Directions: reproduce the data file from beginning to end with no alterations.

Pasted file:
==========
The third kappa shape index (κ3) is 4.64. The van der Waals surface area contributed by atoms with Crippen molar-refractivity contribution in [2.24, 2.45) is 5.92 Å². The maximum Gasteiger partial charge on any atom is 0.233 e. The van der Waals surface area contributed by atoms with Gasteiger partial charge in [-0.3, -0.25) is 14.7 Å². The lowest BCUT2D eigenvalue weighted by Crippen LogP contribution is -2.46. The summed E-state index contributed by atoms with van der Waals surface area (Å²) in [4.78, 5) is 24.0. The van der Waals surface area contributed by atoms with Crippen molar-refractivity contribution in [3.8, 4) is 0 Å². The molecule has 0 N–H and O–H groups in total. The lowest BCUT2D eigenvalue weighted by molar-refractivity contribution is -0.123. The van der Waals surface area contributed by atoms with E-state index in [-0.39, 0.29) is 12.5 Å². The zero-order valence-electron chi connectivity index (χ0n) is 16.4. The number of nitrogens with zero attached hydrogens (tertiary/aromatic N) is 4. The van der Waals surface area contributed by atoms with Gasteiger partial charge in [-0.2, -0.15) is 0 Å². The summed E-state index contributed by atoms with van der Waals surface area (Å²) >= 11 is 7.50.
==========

The third kappa shape index (κ3) is 4.64. The van der Waals surface area contributed by atoms with Crippen molar-refractivity contribution in [2.24, 2.45) is 5.92 Å². The maximum Gasteiger partial charge on any atom is 0.233 e. The van der Waals surface area contributed by atoms with Gasteiger partial charge in [-0.3, -0.25) is 14.7 Å². The lowest BCUT2D eigenvalue weighted by Crippen LogP contribution is -2.46. The summed E-state index contributed by atoms with van der Waals surface area (Å²) in [4.78, 5) is 24.0. The van der Waals surface area contributed by atoms with Crippen molar-refractivity contribution in [3.8, 4) is 0 Å². The molecule has 0 N–H and O–H groups in total. The lowest BCUT2D eigenvalue weighted by molar-refractivity contribution is -0.123. The van der Waals surface area contributed by atoms with E-state index in [-0.39, 0.29) is 12.5 Å². The zero-order valence-electron chi connectivity index (χ0n) is 16.4. The number of nitrogens with zero attached hydrogens (tertiary/aromatic N) is 4. The van der Waals surface area contributed by atoms with Gasteiger partial charge in [-0.2, -0.15) is 0 Å². The summed E-state index contributed by atoms with van der Waals surface area (Å²) >= 11 is 7.50.